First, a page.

This particular election cycle has been tagged with terms like ‘nari power’, ‘shakti’, and more, and is expected to bring about many changes in terms of inclusion as more and more women are coming out to vote.

Thankfully, a silent feminisation of the electorate is happening, which means that more and more women are coming out to vote. “In Karnataka, we now know the dates of the elections, so we have to encourage women to vote. In 2014, there was a lower percentage of voting and this time we have to make sure that everyone votes. Women’s votes really matter, which is why we are witnessing a lot of women-specific schemes being rolled out at the central and state levels. Women, apparently, have been the biggest beneficiaries of the Swachh Bharat Mission and the Pradhan Mantri Ujwal Yojana. In Karnataka, subsidised loans were provided to women entrepreneurs. All of these significant policy changes show that women are capable of independent political choices and the factors influencing women’s voting goes way beyond caste and community calculus.”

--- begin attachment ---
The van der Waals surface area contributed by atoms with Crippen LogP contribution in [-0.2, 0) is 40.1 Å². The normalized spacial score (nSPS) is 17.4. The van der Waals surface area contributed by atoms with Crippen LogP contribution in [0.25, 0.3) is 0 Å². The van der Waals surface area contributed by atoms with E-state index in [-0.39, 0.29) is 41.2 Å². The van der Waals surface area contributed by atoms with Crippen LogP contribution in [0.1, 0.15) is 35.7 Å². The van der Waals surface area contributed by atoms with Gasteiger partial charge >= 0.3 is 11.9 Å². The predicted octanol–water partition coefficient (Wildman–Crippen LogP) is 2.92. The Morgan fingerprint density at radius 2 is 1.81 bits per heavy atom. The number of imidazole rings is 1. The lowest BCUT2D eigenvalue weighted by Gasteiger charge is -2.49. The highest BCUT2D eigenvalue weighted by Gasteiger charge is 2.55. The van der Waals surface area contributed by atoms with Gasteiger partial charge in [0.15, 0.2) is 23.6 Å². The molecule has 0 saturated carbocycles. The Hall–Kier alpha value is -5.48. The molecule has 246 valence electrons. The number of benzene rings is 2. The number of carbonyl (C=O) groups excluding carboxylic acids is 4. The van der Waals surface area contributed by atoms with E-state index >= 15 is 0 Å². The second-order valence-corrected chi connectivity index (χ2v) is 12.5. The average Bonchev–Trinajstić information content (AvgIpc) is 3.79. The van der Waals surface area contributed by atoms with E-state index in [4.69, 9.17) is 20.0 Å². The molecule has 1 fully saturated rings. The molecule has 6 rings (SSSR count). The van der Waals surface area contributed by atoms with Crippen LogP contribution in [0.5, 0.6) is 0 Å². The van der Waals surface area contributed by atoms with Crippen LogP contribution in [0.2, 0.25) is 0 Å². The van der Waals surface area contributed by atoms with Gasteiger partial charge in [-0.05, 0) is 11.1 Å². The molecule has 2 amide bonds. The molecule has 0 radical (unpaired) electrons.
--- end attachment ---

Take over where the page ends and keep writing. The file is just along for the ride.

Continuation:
Episode 4: Voters Must Take a ‘No Note’ Pledge to Ensure Ethical Voting

This episode speaks about ethics involved in the voting process. “Everyone should avoid the influence of liquor, money and other gifts distributed by political parties because bribing for votes is a legal offence The voter should avoid getting influenced by family members as well and they should check the promises made by the party candidates and read their manifestos. We should also avoid any influence on the basis of caste, community and religion.

Ethical Voting is integral to the functioning of a Democracy – only sincere voting should be acceptable, and buying, selling and trading of votes is inherently wrong. The principals of ethical administration are that there should be demonstratable respect for law and that the election administration must be non-party affiliated, neutral, transparent, accurate and designed to serve the voters only. “There are three dimensions to electoral participation – it should be ethical, it should be inclusive and it should be informed. Unethical behaviour is a vicious cycle because if a party is distributing money to influence the voter, then the voter will end up always expecting more and more money. This cycle is broken only when if a voter takes a ‘No Note’ pledge.”